Chinese Police Freeze Bank Accounts of Uyghur Dissident

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Ilham Tohti in Beijing, August 2012.
Ilham Tohti in Beijing, August 2012.
Photo courtesy of Ilham Tohti

Chinese authorities in the troubled northwestern region of Xinjiang have frozen the bank accounts of a detained outspoken ethnic minority Uyghur scholar, leaving his family with no money to live on, according to his wife.

Ilham Tohti, a professor at the Beijing's Central University for Nationalities, was detained in January on separatism charges in the Chinese capital, where he had lived, and was brought to Xinjiang's regional capital, Urumqi.

His wife Guzelnur, left with care of the couple's two young children, has recently been unable to withdraw any money from their bank account.

"I went to the ATM to withdraw money last week and I was unable to get anything,” Guzelnur told RFA’s Uyghur Service.

She said she inquired about the matter with the bank and was told that the account had been frozen on the orders of the Xinjiang authorities.

“I spoke to Ilham’s lawyer and he told me this is illegal because Ilham continues to receive his salary from the university and the family depends very much on his income.”

Guzelnur is reliant on her monthly salary of some 2,000 yuan (U.S. $320) from her job in the library of the Beijing's Nationalities University to feed her young family and to pay her two sons' school fees, she said.

She said she had to pay 600 yuan (nearly U.S. $100) for her older son’s primary school fees and 1,100 yuan (nearly U.S. $180) for day care for her other son and also had to support her daughter who is studying at Indiana University in the United States.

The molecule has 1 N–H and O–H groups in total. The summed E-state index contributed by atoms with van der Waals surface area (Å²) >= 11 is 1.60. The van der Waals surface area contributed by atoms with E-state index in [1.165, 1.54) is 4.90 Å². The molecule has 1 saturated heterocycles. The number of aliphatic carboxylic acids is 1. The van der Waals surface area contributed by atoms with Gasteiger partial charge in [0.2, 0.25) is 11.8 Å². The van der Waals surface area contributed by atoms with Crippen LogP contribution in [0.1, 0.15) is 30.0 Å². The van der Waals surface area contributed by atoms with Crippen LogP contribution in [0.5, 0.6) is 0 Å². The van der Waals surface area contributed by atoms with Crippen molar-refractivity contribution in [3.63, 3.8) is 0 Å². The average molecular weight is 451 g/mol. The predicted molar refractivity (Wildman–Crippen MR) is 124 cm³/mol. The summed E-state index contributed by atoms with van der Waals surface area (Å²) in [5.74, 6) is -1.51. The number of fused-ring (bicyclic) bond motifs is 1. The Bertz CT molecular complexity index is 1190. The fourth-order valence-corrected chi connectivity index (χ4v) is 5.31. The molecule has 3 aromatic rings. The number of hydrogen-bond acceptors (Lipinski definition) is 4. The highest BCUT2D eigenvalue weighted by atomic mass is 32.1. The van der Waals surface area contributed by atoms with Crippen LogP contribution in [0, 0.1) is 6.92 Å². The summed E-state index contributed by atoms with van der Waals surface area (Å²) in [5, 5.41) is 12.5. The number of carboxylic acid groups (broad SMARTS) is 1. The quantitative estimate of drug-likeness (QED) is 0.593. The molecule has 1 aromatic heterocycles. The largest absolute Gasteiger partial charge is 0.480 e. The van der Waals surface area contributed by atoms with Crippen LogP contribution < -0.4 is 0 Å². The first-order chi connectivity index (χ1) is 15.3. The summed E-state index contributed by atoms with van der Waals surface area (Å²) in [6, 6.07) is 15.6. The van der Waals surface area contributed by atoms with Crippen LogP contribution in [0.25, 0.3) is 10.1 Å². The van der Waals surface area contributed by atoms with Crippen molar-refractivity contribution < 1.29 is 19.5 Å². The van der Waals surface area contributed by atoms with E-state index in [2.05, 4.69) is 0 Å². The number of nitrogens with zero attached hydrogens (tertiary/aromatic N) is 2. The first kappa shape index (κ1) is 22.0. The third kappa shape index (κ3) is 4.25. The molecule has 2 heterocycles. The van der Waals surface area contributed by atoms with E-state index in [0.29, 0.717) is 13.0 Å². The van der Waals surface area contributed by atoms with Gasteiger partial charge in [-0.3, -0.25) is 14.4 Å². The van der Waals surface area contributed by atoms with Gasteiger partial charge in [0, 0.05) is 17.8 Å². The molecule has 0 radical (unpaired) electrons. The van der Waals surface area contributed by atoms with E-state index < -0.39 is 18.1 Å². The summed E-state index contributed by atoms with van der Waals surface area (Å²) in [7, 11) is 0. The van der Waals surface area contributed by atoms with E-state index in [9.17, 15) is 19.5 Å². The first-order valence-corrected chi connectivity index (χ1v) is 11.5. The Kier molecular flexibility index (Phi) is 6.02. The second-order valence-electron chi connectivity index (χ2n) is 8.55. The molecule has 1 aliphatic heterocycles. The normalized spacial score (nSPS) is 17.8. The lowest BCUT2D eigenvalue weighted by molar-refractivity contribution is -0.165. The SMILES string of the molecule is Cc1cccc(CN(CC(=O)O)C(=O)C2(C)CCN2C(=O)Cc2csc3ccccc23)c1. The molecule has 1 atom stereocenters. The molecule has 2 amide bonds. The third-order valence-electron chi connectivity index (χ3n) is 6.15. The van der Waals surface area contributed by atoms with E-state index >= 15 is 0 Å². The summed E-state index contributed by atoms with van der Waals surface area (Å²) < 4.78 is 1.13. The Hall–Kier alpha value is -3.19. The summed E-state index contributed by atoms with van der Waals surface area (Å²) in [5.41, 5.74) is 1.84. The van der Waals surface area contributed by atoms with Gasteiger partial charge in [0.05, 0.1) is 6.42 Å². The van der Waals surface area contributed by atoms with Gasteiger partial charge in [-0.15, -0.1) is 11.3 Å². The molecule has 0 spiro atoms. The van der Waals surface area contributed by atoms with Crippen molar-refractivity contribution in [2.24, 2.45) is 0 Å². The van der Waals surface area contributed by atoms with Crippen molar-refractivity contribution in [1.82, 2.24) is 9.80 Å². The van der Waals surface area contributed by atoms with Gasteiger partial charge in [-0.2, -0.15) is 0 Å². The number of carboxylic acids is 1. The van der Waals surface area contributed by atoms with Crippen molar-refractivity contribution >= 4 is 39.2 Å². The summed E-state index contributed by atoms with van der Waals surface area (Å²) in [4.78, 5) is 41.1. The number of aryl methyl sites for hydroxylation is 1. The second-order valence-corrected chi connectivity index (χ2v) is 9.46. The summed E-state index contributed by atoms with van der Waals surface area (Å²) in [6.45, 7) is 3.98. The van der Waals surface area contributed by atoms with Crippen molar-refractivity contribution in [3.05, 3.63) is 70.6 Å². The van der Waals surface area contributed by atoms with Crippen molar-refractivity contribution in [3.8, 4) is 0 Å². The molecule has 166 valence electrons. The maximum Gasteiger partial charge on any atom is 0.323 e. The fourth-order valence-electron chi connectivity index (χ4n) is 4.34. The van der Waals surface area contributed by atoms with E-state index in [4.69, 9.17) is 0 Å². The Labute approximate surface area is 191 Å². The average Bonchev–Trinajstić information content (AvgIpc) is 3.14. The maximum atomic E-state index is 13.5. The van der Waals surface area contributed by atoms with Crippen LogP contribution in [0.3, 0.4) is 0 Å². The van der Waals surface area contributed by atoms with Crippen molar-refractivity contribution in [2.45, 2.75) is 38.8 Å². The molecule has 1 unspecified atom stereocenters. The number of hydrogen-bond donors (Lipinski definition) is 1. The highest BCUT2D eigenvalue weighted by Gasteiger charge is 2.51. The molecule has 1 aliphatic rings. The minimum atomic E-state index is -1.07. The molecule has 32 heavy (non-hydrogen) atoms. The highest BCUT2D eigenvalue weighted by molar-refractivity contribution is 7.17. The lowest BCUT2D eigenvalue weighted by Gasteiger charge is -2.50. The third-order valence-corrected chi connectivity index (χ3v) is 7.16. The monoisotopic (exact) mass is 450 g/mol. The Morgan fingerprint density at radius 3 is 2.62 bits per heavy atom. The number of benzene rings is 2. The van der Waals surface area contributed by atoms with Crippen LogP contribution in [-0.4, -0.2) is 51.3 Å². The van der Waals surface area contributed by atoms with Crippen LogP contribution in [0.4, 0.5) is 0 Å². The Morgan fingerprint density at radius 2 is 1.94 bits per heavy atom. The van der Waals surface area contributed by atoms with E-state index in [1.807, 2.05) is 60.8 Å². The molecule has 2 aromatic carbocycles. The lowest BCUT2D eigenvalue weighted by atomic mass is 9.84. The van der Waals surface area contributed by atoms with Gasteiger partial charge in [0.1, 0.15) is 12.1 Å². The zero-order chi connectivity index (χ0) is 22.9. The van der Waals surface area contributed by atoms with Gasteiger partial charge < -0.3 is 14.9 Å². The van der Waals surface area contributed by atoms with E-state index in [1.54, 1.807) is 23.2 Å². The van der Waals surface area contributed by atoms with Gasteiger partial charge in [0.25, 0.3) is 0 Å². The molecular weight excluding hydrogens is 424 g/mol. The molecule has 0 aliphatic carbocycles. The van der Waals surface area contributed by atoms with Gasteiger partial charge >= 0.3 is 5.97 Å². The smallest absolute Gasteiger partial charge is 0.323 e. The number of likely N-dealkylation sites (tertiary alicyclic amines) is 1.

She told RFA’s Cantonese Service in an interview on Thursday that her credit card had already been declined before the bank account was frozen.

Guzelnur said the family is now in "economic difficulties."

Lawyer unable to meet with Tohti

Guzelnur said Tohti’s Beijing-based lawyer Li Fangping would travel to Xinjiang’s capital Urumqi to inquire about the frozen bank account and also to continue to push the authorities for him to be allowed to talk to his client.

Li has been barred from meeting his client although the charges facing Tohti are serious. Rights groups are concerned that he could face torture in custody.

Tohti, who has spoken out for greater autonomy for the Xinjiang Uyghur Autonomous Region (XUAR), was dragged away from his home in Beijing by dozens of police on Jan. 15.

He was formally arrested on Feb. 20 by the Xinjiang capital Urumqi municipal police department on separatism charges.

The authorities also formally arrested three of Tohti's students on charges of "splittism" and "revealing state secrets," while the fate of two other students remains unknown.

Authorities informed the families of Perhat Halmurat, Shohret Tursun  and Abdukeyum Ablimit — who have been in custody for more than a  month — by telephone on Feb. 24 of the charges against the trio and confirmed that they were also being held in Urumqi.

It remains unclear whether the government intends to prosecute Tohti for the state security crime of "separatism," which can result in the death penalty, or for the lesser crime of "inciting separatism."

The New York-based Human Rights Watch has said that there is no publicly-available evidence of Tohti having engaged in any form of speech or behavior that could be construed by any objective standard as inciting violence or unlawful action.

“Inciting separatism," which carries penalties ranging from less than five years to 15 years maximum, is overwhelmingly targeted at peaceful dissenters and lawful critics of government policies.

Uyghur human rights groups have said that Tohti's detention is part of  Beijing's broad strategy to drown the voices of the minority Uyghurs and underscores its increasing hard-line stance on dissent surrounding Xinjiang, where a sweeping security crackdown may have led to about 100 killings since April--many of them Uyghurs accused by the authorities of terrorism and separatism.

He has spoken out for better implementation of China's regional autonomy laws in Xinjiang, where Uyghurs say they have long suffered ethnic discrimination, oppressive religious controls, and continued poverty and joblessness.

Reported by Mihray Abdilim for RFA's Uyghur Service and Hai Nan for RFA's Cantonese Service. Translated by Luisetta Mudie and Mihray Abdilim. Written in English by Luisetta Mudie.





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